OSLO, Norway — A woman in Norway claims that she was “born in the wrong species” and asserts that she is really a cat trapped in a human body.
Nano, 20, from Oslo recently appeared in a news broadcast posted to the NRK P3 Verdens Rikeste Land YouTube channel, wearing fake cat ears and a tail as she asserted, “I’ve been a cat all my life.”
“I realized I was a cat when I was 16 when doctors and psychologists found out what was ‘the thing’ with me,” she said. “Under my birth there was a genetic defect.”
“You are born like this?” the interviewer asks.
“Yes, I’m born like this,” Nano responds. “Born in the wrong species. … It’s obvious I’m a cat when I start purring and meowing and walking around on four legs and stuff like that.”
The woman is consequently shown crawling on her hands and knees on the floor and scratching at the door as she looks out the window.
At one point, as she is interviewed on the street, Nano hisses and jumps back at the sight of a nearby dog.
“What happened?” the interviewer asks.
“There is a dog over there,” Nano replies.
She states that due to her feline instinct, she “automatically reacts by hissing.”
Nano also claims that she likes to sleep in the sink and on window sills, and sometimes chases mice.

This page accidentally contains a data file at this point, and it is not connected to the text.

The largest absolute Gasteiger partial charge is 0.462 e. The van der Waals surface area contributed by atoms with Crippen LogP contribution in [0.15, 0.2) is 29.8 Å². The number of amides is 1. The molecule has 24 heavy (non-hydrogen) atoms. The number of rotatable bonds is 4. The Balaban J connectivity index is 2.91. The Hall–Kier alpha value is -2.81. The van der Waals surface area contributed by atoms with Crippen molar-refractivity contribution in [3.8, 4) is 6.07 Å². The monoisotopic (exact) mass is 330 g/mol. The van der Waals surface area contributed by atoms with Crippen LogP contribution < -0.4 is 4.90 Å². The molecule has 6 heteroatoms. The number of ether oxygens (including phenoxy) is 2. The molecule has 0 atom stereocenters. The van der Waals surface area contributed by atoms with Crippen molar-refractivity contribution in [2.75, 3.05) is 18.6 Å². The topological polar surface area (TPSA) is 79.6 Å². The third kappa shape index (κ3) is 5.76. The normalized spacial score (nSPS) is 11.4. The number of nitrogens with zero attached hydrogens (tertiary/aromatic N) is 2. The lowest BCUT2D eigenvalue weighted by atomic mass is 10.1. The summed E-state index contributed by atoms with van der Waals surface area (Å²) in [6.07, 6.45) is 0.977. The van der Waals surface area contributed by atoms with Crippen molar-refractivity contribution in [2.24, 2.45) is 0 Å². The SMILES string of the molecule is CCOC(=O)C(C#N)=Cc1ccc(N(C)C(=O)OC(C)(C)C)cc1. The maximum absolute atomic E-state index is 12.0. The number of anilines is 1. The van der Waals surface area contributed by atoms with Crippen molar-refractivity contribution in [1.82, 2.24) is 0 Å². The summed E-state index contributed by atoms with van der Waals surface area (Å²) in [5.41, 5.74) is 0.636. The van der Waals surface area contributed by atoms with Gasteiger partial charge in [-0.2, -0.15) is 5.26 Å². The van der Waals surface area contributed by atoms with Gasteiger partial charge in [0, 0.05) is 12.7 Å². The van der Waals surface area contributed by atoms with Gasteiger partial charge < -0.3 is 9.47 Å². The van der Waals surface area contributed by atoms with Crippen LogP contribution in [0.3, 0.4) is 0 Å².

“I have been running a lot after animals that can be seen in the shadows,” she states. “I have tried, but have never managed to catch [a mouse].”
“It is exhausting, but you get used to living with cat acts and cat instincts,” Nano says. “My psychologist told me I can grow out of it, but I doubt it. I think I will be cat all my life.”
In 2012, the late Dennis Avner made headlines when he went through a series of body modification surgeries to make himself look like a female tiger. Avner, who went by the name “Stalking Cat,” wore fangs, grew his nails long to look like claws, and obtained tattoos on his face that looked like stripes. He was found dead in his home in November 2012.
He tried to transform “himself not just into a tiger, but a female tiger at that, blurring and exploring the gender line as much as the species line,” friend Shannon Larratt told reporters.